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  1. #1
    Join Date
    Aug 2011

    Default Bringing Large Sum of Money into the U.S.

    I have recently sold my house in Australia. By Australian tax law, it is still counted as my primary residents (lived in it for more than 2 years and in the last 6 years with out purchasing another property. This property was declared to the Aust tax office and basically broke even over the past 5 years while I have been living in the US as a permanent resident. As it is still counted my primary resident until march, I donít have to pay capital gains tax in Australia

    I am hoping to transfer the money to the US (probably around $400k) and purchase our first US property for me and my family to live in long term.

    From my initial investigation seems the US governments wants 25% of it for capital gains. Or we can do something with a 1031 and have to rent it for 6 months, live in it for 2 years then sell it to possible avoid paying the capital gains. But with a 1031 the interest rate is considerably high and we would probably require a guarantor, couldnít live in it for the first 6 months and have to sell it 2 years after that. Sounds like a real pain in the a$$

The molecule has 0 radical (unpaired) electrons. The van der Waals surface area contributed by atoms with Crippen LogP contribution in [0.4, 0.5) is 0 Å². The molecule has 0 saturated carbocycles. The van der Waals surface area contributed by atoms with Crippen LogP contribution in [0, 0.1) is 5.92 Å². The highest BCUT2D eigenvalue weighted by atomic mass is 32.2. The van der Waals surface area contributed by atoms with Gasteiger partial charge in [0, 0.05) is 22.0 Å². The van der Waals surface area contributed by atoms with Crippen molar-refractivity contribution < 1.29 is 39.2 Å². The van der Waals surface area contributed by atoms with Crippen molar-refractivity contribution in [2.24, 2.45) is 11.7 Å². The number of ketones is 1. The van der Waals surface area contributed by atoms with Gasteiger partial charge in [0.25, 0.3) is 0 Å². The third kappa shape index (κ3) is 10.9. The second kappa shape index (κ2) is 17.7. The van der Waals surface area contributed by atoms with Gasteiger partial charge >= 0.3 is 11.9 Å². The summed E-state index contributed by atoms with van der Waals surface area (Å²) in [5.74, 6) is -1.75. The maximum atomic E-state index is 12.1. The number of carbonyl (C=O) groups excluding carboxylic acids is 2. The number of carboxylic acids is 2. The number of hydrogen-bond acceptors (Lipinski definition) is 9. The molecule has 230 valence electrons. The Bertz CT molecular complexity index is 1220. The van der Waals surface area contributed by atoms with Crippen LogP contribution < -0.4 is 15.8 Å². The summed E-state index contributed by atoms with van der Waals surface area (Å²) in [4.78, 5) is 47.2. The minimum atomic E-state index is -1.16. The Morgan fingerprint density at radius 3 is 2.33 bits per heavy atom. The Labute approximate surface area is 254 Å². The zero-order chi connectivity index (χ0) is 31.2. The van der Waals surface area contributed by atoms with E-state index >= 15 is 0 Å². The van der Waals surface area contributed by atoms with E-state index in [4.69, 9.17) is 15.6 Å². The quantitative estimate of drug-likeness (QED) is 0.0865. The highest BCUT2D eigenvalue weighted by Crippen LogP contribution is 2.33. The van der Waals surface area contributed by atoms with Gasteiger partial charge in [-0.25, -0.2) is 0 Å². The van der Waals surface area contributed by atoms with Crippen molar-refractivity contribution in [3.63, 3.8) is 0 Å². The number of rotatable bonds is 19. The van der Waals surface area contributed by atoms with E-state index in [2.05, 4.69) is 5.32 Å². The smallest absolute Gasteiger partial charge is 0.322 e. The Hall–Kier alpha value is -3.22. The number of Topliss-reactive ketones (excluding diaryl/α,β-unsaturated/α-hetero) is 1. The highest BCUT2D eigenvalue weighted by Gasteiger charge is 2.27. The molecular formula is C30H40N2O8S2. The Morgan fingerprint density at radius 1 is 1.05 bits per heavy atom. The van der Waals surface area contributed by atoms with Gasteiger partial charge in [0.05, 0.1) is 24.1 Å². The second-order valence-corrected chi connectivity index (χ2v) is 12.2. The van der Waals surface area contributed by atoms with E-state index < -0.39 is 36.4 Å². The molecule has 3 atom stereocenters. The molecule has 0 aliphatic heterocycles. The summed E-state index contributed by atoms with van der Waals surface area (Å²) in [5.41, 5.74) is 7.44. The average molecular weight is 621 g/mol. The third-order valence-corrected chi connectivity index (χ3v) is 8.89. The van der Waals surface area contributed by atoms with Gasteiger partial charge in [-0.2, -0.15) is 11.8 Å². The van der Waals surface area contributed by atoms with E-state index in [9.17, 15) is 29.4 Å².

Any way I can bring the money over and minimize any tax I have to pay so I can use it as a deposit and purchase a home at a standard tax rate.

  2. #2
    Join Date
    Sep 2005
    Behind a Desk

    Default Re: Bringing Large Sum of Money into the U.S

    You should discuss your situation with an accountant.

  3. #3
    Join Date
    Jul 2007

    Default Re: Bringing Large Sum of Money into the U.S

    The top capital gains rate is 15%. If you've already closed the sale and received funds, the 1031 is not likely to work for you. Typically, you would need an intermediary and foreign real estate is not considered to be a like kind to U.S. property in any case.

    Whether you "bring the money over" or not, you are supposed to report your worldwide income on your U.S. tax return, whether you bring the money here or not, if you are a resident alien filing a 1040 income tax return. If you are filing a 1040NR as a non-resident, then you would only report your U.S. source income. If you've paid taxes on the transaction to Australia, you can get a credit on your U.S. tax return for foreign taxes paid.

    You really must spend a little money and get advice from a tax professional, or you're likely to get yourself into some hot water with the IRS because your understanding of the U.S. tax situation you're in is grossly inadequate.

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